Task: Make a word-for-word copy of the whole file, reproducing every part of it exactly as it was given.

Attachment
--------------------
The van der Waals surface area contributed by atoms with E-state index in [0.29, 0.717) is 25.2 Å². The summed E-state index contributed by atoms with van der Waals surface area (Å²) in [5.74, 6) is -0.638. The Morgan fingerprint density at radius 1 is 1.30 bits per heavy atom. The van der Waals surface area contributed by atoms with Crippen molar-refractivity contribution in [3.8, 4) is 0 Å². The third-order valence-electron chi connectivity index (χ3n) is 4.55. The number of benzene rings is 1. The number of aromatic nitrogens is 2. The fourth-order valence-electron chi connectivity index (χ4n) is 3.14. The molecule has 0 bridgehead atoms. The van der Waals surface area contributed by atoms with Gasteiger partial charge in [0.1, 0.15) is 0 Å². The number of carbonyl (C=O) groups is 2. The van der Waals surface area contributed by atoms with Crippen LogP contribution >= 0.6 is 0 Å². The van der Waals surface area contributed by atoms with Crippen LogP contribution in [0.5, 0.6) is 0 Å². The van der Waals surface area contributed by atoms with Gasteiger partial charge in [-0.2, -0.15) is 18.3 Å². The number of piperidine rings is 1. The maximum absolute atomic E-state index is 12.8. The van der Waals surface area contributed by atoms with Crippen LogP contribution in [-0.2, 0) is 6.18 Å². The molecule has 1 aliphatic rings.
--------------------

The van der Waals surface area contributed by atoms with E-state index in [0.29, 0.717) is 25.2 Å². The summed E-state index contributed by atoms with van der Waals surface area (Å²) in [5.74, 6) is -0.638. The Morgan fingerprint density at radius 1 is 1.30 bits per heavy atom. The van der Waals surface area contributed by atoms with Crippen molar-refractivity contribution in [3.8, 4) is 0 Å². The third-order valence-electron chi connectivity index (χ3n) is 4.55. The number of benzene rings is 1. The number of aromatic nitrogens is 2. The fourth-order valence-electron chi connectivity index (χ4n) is 3.14. The molecule has 0 bridgehead atoms. The van der Waals surface area contributed by atoms with Gasteiger partial charge in [0.1, 0.15) is 0 Å². The number of carbonyl (C=O) groups is 2. The van der Waals surface area contributed by atoms with Crippen LogP contribution >= 0.6 is 0 Å². The van der Waals surface area contributed by atoms with Crippen LogP contribution in [0.5, 0.6) is 0 Å². The van der Waals surface area contributed by atoms with Gasteiger partial charge in [-0.2, -0.15) is 18.3 Å². The number of piperidine rings is 1. The maximum absolute atomic E-state index is 12.8. The van der Waals surface area contributed by atoms with Crippen LogP contribution in [-0.2, 0) is 6.18 Å². The molecule has 1 aliphatic rings.